Somebody has to tell the truth sometime, whatever that truth may be. In this, her début full collection, Mariahadessa Ekere Tallie offers up a body of work that bears its scars proudly, firm in the knowledge that each is evidence of a wound survived. These are songs of life in all its violent difficulty and beauty; songs of fury, songs of love. ‘Karma’s Footsteps’ brims with things that must be said and turns the volume up, loud, giving silence its last rites. “Ekere Tallie’s new work ‘Karma’s Footsteps’ is as fierce with fight songs as it is with love songs. Searing with truths from the modern day world she is unafraid of the twelve foot waves that such honesties always manifest. A poet who “refuses to tiptoe” she enters and exits the page sometimes with short concise imagery, sometimes in the arms of delicate memoir. Her words pull the forgotten among us back into the lightning of our eyes.—Nikky Finney /  Ekere Tallie Table

Her Voice   / Mother Nature: Thoughts on Nourishing Your Body, Mind, and Spirit During Pregnancy and Beyond  

*   *   *   *   *

Life on Mars

By Tracy K. Smith

Tracy K. Smith, author of Life on Mars has been selected as the winner of the 2012 Pulitzer Prize for Poetry. In its review of the book, Publishers Weekly noted the collection’s “lyric brilliance” and “political impulses [that] never falter.” A New York Times review stated, “Smith is quick to suggest that the important thing is not to discover whether or not we’re alone in the universe; it’s to accept—or at least endure—the universe’s mystery. . . . Religion, science, art: we turn to them for answers, but the questions persist, especially in times of grief. Smith’s pairing of the philosophically minded poems in the book’s first section with the long elegy for her father in the second is brilliant.” Life on Mars follows Smith’s 2007 collection, Duende, which won the James Laughlin Award from the Academy of American Poets, the only award for poetry in the United States given to support a poet’s second book, and the first Essence Literary Award for poetry, which recognizes the literary achievements of African Americans.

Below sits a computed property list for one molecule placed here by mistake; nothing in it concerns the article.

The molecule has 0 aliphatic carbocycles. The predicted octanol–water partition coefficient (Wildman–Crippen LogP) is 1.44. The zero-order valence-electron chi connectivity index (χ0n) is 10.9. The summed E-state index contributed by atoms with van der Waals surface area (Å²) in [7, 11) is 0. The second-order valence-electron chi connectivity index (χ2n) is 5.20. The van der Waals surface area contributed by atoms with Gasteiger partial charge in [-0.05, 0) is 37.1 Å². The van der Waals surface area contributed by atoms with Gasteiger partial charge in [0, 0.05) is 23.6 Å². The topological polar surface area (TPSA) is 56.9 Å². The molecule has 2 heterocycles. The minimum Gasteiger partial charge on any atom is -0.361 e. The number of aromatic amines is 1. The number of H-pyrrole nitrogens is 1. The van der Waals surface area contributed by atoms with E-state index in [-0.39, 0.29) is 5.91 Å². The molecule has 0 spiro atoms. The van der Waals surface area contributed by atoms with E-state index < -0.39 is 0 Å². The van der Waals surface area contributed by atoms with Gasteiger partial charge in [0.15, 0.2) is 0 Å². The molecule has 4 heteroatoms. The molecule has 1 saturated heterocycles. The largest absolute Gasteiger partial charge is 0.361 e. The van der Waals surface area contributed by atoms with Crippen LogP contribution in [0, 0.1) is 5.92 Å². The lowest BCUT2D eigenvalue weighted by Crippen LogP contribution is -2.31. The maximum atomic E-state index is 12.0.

The Body’s Question (2003) was her first published collection. Smith said Life on Mars, published by small Minnesota press Graywolf, was inspired in part by her father, who was an engineer on the Hubble space telescope and died in 2008.

*   *   *   *   *

Salvage the Bones

A Novel by Jesmyn Ward